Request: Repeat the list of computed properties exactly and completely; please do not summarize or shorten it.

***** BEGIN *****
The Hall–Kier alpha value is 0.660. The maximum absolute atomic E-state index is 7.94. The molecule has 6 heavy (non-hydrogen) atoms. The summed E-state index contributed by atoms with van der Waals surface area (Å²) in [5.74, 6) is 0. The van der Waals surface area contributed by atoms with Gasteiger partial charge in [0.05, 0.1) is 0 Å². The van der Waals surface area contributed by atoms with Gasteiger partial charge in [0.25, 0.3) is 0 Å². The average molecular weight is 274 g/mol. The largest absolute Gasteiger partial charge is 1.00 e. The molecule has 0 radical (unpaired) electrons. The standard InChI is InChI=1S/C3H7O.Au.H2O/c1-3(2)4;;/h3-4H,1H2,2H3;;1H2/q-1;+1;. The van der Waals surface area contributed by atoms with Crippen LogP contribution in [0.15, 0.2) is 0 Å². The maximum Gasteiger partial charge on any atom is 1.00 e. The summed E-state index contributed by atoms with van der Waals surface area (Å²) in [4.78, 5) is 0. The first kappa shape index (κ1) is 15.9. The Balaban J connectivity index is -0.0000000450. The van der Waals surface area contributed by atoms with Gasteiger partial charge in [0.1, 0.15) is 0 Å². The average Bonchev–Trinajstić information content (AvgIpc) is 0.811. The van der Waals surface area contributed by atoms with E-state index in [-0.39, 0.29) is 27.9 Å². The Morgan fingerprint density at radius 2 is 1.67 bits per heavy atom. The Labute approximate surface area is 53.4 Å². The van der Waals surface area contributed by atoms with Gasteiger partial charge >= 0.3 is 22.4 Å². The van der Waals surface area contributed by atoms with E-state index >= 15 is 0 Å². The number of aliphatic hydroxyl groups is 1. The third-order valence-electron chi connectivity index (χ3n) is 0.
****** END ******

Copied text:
The Hall–Kier alpha value is 0.660. The maximum absolute atomic E-state index is 7.94. The molecule has 6 heavy (non-hydrogen) atoms. The summed E-state index contributed by atoms with van der Waals surface area (Å²) in [5.74, 6) is 0. The van der Waals surface area contributed by atoms with Gasteiger partial charge in [0.05, 0.1) is 0 Å². The van der Waals surface area contributed by atoms with Gasteiger partial charge in [0.25, 0.3) is 0 Å². The average molecular weight is 274 g/mol. The largest absolute Gasteiger partial charge is 1.00 e. The molecule has 0 radical (unpaired) electrons. The standard InChI is InChI=1S/C3H7O.Au.H2O/c1-3(2)4;;/h3-4H,1H2,2H3;;1H2/q-1;+1;. The van der Waals surface area contributed by atoms with Crippen LogP contribution in [0.15, 0.2) is 0 Å². The maximum Gasteiger partial charge on any atom is 1.00 e. The summed E-state index contributed by atoms with van der Waals surface area (Å²) in [4.78, 5) is 0. The first kappa shape index (κ1) is 15.9. The Balaban J connectivity index is -0.0000000450. The van der Waals surface area contributed by atoms with Gasteiger partial charge in [0.1, 0.15) is 0 Å². The average Bonchev–Trinajstić information content (AvgIpc) is 0.811. The van der Waals surface area contributed by atoms with E-state index in [-0.39, 0.29) is 27.9 Å². The Morgan fingerprint density at radius 2 is 1.67 bits per heavy atom. The Labute approximate surface area is 53.4 Å². The van der Waals surface area contributed by atoms with Gasteiger partial charge >= 0.3 is 22.4 Å². The van der Waals surface area contributed by atoms with E-state index >= 15 is 0 Å². The number of aliphatic hydroxyl groups is 1. The third-order valence-electron chi connectivity index (χ3n) is 0.